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Leptospirosis in Dogs

Leptospirosis is a spiral bacterium that can infect animals and sometimes humans. Lepto can cause kidney and liver issues in pets and embryo death or late-term abortions in pregnant dogs.


Animals with Lepto shed live bacteria in their urine. Wild animals, such as raccoons and rodents, can be carriers of the disease, meaning they shed the bacteria but don't show clinical signs. Most infections come from contact with water that is contaminated with infected urine. Lepto hates dry environments and is short-lived in a desert environment; therefore, watering holes become the main source of infection in dry areas. Exercise yards with Lepto-infected water that washes downhill into puddles can be a big source of infection.


In a kennel, Lepto is not often noticed or diagnosed, unless you are looking for solutions to puppy death – one or two stillborn puppies or a puppy that dies shortly after birth usually isn't sent for diagnostics. When these losses happen in first or second-time mothers, Lepto may be causing the issue. Older mothers don’t often lose puppies because these mothers get enough natural immunity from infection, preventing loss in later litters.

Clinical signs may include lethargy, muscle and joint pain, poor appetite and dehydration. Leptospirosis targets the kidneys, liver, and blood vessels, so acute infections can cause kidney failure, vomiting, dehydration, bleeding, and jaundice. Generally kidney and liver issues are not seen with abortions, but they are seen when a non-pregnant dog becomes infected.

Lepto abortion storms have been occurring with increased frequency. Kennels have abandoned Lepto vaccination, which has led to a population of animals with no Lepto protection. These abortions affect all females (old or young), and they abort whole litters in late gestation. Fetus abortion the last 14 days or term is suspicious of Lepto. Often when Lepto abortion happens, we have several females bred, and they will all abort if we do not increase immunity. Vaccination of the whole kennel to attain herd immunity will shut the issue down but not before major loss of puppies. If wild Lepto is on board, vaccination of a pregnant dog will not prevent litter loss.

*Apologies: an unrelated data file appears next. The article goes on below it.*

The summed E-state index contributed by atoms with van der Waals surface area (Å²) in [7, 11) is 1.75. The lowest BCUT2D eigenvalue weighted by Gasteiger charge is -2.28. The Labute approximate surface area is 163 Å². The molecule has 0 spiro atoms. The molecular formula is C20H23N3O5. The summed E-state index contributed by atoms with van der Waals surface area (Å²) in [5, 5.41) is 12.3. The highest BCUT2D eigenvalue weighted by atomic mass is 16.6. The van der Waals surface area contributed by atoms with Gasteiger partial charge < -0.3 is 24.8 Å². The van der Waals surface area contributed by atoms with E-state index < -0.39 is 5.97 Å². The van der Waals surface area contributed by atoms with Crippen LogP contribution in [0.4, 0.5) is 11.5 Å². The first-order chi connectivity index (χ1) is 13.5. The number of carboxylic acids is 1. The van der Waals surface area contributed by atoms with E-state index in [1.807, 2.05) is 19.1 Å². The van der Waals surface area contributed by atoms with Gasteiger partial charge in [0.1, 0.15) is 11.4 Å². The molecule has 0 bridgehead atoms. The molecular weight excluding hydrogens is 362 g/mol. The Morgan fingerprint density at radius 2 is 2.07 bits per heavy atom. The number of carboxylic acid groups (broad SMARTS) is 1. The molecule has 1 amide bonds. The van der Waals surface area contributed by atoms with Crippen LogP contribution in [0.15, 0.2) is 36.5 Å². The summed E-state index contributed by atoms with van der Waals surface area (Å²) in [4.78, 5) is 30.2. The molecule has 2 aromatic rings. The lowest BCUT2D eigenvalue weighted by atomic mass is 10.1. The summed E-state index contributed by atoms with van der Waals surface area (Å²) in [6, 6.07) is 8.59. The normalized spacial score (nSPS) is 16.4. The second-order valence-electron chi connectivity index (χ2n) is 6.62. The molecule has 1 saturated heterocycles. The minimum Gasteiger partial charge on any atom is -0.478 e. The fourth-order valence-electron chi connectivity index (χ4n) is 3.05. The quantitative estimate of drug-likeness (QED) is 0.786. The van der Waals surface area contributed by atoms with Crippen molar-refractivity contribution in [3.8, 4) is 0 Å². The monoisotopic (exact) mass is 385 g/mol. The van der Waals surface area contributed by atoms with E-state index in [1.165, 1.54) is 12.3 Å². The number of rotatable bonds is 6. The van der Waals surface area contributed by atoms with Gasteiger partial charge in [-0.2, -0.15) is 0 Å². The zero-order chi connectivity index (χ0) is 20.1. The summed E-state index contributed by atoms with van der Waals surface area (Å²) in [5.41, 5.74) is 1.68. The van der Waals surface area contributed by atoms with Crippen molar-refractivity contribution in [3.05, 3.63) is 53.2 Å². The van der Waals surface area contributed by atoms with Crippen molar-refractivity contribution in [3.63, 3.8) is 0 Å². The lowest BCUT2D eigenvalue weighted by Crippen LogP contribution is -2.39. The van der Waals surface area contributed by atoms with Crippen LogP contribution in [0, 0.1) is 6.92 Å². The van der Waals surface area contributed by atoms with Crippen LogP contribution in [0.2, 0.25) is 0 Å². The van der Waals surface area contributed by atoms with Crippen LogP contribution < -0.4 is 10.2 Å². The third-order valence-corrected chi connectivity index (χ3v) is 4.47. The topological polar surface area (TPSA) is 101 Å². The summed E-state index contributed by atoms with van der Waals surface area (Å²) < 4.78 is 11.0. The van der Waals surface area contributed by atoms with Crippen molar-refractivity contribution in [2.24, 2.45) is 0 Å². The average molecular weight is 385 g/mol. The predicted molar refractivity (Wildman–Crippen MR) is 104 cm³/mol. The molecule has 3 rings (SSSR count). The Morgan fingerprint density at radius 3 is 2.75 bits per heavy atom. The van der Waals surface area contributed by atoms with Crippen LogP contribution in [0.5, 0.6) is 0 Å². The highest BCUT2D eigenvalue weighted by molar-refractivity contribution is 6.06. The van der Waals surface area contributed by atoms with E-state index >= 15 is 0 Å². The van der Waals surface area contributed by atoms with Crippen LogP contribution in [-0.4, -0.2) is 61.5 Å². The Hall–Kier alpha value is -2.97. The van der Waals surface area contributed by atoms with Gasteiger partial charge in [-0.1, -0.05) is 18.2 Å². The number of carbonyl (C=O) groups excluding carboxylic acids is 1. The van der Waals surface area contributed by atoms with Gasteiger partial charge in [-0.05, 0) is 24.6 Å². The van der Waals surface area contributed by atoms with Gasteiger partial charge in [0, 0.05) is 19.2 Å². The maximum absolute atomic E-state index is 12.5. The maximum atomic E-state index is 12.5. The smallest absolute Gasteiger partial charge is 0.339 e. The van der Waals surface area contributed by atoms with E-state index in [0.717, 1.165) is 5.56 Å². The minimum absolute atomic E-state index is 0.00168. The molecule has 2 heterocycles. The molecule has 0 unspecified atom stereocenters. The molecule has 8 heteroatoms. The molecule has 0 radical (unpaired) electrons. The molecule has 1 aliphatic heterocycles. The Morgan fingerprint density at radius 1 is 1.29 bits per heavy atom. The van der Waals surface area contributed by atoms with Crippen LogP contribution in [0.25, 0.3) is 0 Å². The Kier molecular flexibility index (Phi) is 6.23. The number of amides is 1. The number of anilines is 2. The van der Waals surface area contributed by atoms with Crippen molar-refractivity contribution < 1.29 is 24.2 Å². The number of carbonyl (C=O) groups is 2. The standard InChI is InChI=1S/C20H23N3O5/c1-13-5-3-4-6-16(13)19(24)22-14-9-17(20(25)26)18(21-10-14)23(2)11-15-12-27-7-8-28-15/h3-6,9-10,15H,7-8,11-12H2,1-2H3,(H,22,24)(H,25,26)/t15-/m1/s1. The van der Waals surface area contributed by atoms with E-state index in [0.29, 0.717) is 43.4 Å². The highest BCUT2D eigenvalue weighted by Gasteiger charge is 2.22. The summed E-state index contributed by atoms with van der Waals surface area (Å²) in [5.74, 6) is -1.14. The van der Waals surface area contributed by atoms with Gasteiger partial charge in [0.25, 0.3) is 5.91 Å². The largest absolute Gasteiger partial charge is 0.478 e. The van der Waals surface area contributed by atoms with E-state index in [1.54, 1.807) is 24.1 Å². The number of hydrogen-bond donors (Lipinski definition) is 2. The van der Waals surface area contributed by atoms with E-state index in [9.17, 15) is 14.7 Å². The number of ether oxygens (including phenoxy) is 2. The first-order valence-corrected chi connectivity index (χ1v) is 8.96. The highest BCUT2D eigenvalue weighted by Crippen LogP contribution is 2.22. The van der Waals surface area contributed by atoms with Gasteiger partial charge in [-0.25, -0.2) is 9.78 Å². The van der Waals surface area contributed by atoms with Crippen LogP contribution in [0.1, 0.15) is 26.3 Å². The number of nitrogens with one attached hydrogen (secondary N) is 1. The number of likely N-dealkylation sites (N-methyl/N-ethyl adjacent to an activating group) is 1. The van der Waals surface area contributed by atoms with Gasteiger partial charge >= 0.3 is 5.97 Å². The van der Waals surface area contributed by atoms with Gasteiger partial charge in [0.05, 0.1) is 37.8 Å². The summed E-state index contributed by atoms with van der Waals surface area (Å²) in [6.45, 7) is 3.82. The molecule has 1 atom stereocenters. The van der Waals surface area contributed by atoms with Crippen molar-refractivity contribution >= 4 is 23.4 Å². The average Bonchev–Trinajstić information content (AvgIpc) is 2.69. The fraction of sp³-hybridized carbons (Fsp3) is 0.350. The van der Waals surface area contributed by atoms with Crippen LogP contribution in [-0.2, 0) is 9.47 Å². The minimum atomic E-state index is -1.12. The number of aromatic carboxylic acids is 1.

Dogs are generally vaccinated for Leptospirosis once a year with a combination vaccine. When you’re deciding if a Lepto vaccination is appropriate for your dogs, you should evaluate the value of protection against Lepto exposure. Prevention against Lepto is important for breeding dogs on the ground or using exercise yards; however, the Lepto vaccine is more reactive and does increase the risk of reactions to the vaccination.


Diagnosis of Lepto is usually based on clinical signs. Titers on unvaccinated mothers after abortion can be diagnostic. If they have a titer and are not vaccinated, you have the cause.

Culturing Lepto bacteria is difficult and often unsuccessful, though new techniques have had improved results.


Treatment of Leptospirosis involves IV fluids, antibiotics such as Penicillin or Doxycycline, and occasionally blood transfusions. Animals with low levels of the organism still carry and shed Leptospira without clinical disease. These carrier infections are difficult to identify. Treatment is important to prevent carriers, even if it looks like the animal has recovered. Infected carriers are a constant source of infection to other animals.


You can prevent Leptospirosis by limiting wildlife and rodent access. Limit the brush and tall grass around the kennel and put a fence around the perimeter to discourage the wildlife carriers.

Contaminated standing water is the main source of spread, so kennel designs need to be sloped to limit the amount of standing water. Raised decks and flooring, such as Kennel Deck or Dri-Dek®, are also helpful for keeping dogs off of the wet ground. Lepto thrives in wet, moist environments, but has a short life in dry, arid locations, so your environment will help you determine the best approach for preventing Lepto in your kennel.

Vaccination against Lepto is also an important tool for preventing adult infection and puppy loss. All first-time moms should be vaccinated before breeding to elevate immunity with the goal of preventing Lepto losses. If mom’s Lepto immunity is solid, she rarely aborts the litter!

If you need help, call us at 1-800-786-4751.

-Dr. B
Don Bramlage, DVM, Director of Veterinary Services at Revival Animal Health

The materials, information and answers provided through this website are not intended to replace the medical advice or services of your personal veterinarian or other pet health care professional. Consult your own veterinarian for answers to specific medical questions, including diagnosis, treatment, therapy or medical attention.

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